Bootie Brown: People were running with the Bizarre Ride album like, You have to be a clown. I didnt want to be anybodys clown, but every time somebody wanted to do an interview its like, Tell a joke! Be funny! What we put out there was coming back to us tenfold, and I just felt different this time around.

We went out to New York, and we had the opportunity to be working with a lot of big name producers at that time, like [DJ Premier] and Diamond D and all these people. We were trying to work with Q-Tip [click to read], but he was busy working on [Mobb Deeps] The Infamous. We went to his house, and he was playing some beats and told us, Ill be honest; Im really not on it right now because Im working on so much other stuff. But I got this tape of these tracks that I got from someone at Lollapalooza; just take this and listen to it. And it was a wrap after that.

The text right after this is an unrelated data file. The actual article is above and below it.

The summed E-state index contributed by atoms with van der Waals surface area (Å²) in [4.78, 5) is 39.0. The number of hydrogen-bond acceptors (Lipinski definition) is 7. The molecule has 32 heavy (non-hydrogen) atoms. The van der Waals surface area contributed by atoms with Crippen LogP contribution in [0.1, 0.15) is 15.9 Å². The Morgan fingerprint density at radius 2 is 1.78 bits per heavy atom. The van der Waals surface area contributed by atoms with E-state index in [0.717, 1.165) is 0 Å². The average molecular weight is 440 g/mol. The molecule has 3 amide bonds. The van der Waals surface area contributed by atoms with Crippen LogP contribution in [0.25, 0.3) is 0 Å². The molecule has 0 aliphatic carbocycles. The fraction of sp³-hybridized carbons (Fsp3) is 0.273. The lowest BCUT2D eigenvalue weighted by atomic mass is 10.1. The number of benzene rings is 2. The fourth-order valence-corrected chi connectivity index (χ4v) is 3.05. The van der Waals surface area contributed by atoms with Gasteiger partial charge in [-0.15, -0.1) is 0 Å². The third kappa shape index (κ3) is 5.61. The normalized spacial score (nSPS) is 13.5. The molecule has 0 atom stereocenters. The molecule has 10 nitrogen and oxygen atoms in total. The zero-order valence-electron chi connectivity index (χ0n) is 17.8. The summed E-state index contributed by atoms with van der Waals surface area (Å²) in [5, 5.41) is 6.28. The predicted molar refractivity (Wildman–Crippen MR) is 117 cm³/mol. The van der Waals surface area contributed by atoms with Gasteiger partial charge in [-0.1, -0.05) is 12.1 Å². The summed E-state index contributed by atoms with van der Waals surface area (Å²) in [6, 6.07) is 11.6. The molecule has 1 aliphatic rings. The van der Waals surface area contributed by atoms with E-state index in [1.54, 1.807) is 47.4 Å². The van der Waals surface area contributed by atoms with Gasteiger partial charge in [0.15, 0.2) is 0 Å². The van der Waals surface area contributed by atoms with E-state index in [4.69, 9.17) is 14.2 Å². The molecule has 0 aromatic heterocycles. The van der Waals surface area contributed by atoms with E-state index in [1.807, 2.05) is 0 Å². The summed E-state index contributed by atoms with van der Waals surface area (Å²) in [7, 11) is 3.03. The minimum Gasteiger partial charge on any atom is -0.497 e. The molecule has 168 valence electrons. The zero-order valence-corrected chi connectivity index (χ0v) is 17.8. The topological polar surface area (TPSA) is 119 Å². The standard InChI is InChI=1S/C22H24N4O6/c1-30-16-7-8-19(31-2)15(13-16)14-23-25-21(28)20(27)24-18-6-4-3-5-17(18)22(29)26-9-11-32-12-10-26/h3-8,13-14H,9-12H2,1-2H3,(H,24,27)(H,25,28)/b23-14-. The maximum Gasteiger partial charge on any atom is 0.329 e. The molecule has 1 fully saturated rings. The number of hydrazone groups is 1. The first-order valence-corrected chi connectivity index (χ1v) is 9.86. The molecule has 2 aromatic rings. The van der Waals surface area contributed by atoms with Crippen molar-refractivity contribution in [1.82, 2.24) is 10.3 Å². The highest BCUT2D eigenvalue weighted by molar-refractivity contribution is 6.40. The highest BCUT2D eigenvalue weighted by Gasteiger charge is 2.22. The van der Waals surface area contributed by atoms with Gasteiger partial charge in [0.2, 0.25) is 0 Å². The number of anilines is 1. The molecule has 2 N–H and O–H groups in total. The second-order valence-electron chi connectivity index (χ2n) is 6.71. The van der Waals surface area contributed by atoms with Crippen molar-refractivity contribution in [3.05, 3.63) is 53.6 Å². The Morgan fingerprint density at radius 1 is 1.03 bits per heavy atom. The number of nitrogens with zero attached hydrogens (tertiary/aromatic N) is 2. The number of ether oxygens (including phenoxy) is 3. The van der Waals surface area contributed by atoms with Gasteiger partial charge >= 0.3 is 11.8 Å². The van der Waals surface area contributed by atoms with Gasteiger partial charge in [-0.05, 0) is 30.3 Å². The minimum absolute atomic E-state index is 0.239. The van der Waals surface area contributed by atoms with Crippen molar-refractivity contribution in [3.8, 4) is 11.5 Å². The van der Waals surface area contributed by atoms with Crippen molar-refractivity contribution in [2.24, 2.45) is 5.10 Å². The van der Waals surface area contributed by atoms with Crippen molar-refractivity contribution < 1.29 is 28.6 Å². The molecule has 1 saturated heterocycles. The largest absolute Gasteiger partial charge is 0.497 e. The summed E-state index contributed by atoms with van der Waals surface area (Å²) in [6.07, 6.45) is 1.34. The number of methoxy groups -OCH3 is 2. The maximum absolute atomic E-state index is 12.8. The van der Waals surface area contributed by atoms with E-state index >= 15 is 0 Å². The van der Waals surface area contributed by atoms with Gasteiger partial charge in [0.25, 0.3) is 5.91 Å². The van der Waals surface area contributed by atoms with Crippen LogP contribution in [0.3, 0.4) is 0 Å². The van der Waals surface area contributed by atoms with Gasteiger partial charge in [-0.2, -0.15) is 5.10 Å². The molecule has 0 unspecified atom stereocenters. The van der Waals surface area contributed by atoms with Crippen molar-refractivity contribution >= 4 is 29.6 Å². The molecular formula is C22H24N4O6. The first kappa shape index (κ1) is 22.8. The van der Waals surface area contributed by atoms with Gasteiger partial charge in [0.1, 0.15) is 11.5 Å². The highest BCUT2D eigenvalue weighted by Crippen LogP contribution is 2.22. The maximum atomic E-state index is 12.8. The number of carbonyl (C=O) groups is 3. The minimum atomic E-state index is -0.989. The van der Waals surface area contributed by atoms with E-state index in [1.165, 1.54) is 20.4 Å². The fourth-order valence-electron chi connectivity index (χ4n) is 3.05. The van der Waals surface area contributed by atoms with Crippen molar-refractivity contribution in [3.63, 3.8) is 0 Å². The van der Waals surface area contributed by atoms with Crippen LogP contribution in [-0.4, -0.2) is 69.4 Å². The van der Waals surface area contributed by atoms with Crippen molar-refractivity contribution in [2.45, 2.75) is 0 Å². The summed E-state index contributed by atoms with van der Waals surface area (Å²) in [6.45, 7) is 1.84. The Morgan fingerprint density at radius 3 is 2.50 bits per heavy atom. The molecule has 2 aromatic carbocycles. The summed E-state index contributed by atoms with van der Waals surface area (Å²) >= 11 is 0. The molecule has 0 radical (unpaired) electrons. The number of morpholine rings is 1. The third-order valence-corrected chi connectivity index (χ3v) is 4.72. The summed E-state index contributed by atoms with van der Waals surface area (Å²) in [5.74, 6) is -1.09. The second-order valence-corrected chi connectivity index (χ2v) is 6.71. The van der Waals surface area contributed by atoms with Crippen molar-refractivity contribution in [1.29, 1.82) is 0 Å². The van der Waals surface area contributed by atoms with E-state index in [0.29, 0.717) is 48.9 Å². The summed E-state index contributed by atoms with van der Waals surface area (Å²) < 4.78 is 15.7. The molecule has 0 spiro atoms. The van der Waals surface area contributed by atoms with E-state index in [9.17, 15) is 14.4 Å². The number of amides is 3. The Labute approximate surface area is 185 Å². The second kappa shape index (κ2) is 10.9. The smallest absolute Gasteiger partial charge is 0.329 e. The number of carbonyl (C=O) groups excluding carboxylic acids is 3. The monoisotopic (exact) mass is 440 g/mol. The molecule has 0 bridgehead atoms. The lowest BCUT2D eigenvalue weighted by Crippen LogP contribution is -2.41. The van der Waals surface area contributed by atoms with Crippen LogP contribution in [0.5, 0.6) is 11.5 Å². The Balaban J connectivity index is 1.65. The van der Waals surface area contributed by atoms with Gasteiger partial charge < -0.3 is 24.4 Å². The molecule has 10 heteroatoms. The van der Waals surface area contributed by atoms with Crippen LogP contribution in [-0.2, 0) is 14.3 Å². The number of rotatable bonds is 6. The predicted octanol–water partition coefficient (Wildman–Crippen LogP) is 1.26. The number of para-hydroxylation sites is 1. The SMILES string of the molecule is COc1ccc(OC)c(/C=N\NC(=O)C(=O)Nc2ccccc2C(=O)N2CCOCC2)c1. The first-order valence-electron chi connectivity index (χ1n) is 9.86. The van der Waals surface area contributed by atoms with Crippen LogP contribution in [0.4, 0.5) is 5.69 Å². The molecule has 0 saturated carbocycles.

Nobody was coming with what Dilla had. The harps, the strings, just the whole sound of it was different from we were hearing other people were doing at that time. The only way I can explain it is that Jay Dee was a musician that was fucking with Hip Hop. He was a drummer, so you can feel that whole vibe in the music. And at that time I just felt like it was something new. He came to L.A. and was only supposed to do maybe one or two tracks, and he ended up doing half the album.
Tre: He was pretty incredible. As a beat maker, when we brought him ideas he would flip it in a crazy way. I was intrigued by his beat patterns. He was definitely someone we were supposed to meet. He had his own style, and you couldnt deny it.